Kids and Heroes
Steve Rawles/Belvedere: Playing in a band still feels like plan A
Braňo Vartovník 20/02/2021 Rozhovory

Their 2004 album Fast Forward Eats the Tape, recorded in collaboration with Sum 41 producer Blair Calibab, was the sonic thinner of all punk rock clichés. The progressiveness of their songs sitting on the shoulders of the drums, in which even a machine gun would not be enough to breathe, can make a hole in the building at a certain volume and move the neighbors away for a week.

It took only 4 years since their founding to share stages on tour with names such as Bad Religion, Strung Out, Death by Stereo, or Tsunami Bomb. The small band from Calgary, which built its existence at exchange concerts within the local scene, has become a cult of worldwide skatepunk.

For others, Belvedere can be synonymous with immense tenacity, extremely hard work, and inexhaustible energy. The band is releasing a new record this year and their new single doesn’t show any signs of fatigue. Neighbors can pack their suitcases again.


Your new single is carried in the striking and technical atmosphere that has been typical of you throughout the years of your existence. It is admirable that even after such a long time, you really still have a lot to offer on this site. Can we expect the new record to be carried in the same spirit as the single itself?

Thank you for saying.  Yes, this whole album is pretty ripping and fast.  There are some dynamics throughout the 13 songs but I feel like Belvedere fans will enjoy it.  We’re really proud of it.

Will the new album feel the presence of a new line-up? How did the new members influence Belvedere’s musical expression?

We really spent some time looking for the right people to be in Belvedere.  Both Dan and Ryan’s names came up pretty early but we still had a chance to see what others could do.  The biggest thing was to find people that not only could play the old stuff but were keen on writing and contributing new music.  I think fans of the band will hear some difference but in a good way. I think the album is a good progression for the band.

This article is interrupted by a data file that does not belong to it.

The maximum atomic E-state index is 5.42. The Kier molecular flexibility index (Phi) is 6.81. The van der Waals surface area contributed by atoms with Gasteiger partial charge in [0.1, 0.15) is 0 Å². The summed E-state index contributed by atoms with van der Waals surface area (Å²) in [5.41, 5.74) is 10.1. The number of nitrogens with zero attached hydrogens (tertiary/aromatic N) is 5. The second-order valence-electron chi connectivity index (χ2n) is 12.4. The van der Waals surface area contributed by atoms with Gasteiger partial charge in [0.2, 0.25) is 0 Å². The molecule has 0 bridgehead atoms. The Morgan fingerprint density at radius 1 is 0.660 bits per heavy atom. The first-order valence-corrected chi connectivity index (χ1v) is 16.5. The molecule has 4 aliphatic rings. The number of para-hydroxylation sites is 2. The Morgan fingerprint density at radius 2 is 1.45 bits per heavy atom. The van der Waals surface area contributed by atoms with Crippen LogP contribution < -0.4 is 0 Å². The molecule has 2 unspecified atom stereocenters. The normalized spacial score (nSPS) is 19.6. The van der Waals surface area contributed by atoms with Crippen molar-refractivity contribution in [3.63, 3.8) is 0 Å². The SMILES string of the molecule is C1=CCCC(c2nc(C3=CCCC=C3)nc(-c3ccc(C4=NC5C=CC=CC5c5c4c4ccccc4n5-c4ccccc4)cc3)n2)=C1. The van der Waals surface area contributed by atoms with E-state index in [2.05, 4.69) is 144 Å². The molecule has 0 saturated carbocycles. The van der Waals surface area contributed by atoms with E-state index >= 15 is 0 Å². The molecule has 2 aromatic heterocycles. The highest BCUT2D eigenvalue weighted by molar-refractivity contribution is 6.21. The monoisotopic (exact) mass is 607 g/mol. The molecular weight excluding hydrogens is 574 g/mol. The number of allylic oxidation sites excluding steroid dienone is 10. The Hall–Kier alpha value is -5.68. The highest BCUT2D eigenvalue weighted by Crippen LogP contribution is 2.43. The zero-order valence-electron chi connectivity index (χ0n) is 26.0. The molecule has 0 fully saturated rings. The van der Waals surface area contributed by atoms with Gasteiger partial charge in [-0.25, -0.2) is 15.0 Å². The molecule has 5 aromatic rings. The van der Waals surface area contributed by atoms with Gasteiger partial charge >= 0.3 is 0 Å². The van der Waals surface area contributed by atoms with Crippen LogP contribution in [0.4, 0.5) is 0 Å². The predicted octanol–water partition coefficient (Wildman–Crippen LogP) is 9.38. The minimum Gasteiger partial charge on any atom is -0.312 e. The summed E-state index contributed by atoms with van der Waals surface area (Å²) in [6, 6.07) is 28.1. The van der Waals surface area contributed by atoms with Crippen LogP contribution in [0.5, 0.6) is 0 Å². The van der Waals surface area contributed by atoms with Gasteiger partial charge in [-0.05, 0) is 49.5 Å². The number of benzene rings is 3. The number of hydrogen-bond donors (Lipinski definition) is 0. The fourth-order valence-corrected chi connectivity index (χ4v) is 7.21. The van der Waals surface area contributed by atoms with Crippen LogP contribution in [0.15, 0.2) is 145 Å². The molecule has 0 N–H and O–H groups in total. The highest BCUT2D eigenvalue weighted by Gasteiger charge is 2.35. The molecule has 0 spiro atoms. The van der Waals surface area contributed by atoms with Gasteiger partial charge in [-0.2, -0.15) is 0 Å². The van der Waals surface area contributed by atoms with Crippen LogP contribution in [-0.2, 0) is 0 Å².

How is the Canadian government coping with the ongoing COVID crisis? Are there mechanisms in place that are designed to help the sectors affected, such as culture itself?

There has been some help to some venues and some help here and there for musicians.  Luckily for all of us, we all have part-time or full-time jobs to keep us afloat.

So Belvedere can not make a living from music alone?

No, we all have other jobs to help with the bills.

When you broke up in 2005, shortly after that, in 2007 you founded This is a Standoff, with which you toured again pretty hard. In the meantime, when you weren’t playing anywhere, did you ever think about quitting music? And did you ever expect Belvedere to return to the stage and to the studio?

Yes, This is a standoff wasn’t really meant to do much but we did tour a lot and put out 3 records.  When Belvedere broke up, I thought I was done with music.  But after a while, I missed playing and started TIAS with John and Graham. I wouldn’t have thought that Belvedere would have gotten back together.  Really we were just going to do 12 reunion shows and that’s it.  But then things went so well, it was decided to continue on and write new music.  I feel very fortunate in my mid-40’s to still be doing this.

Your band was formed in Calgary in the mid-’90s. Can you remember what it was like when you were formed? What was the ordinary life like in your city at the time and what was the life of the punk scene and culture in general?

Yes 1995 was our first year. It was all very exciting and we were a bunch of kids in the local punk scene trying to put on shows and meet bands from different cities so we could play each others shows.  that’s really how we got our start was doing show trades with out-of-town bands. We have a great All ages and Bar Scene in our city so you could play a few shows over a weekend and not burn everyone out.

Where do you get this overwhelming never-ending energy and inspiration to continue what you are doing?

I don’t know…it’s funny to say but playing in a band still feels like plan „A“ to me.  I didn’t really love anything else except playing music, booking shows, booking other bands, and networking with friends.  I’ve done a lot of other things for jobs in my life but touring and music have always soothed my soul.  I hope I never lose that feeling.

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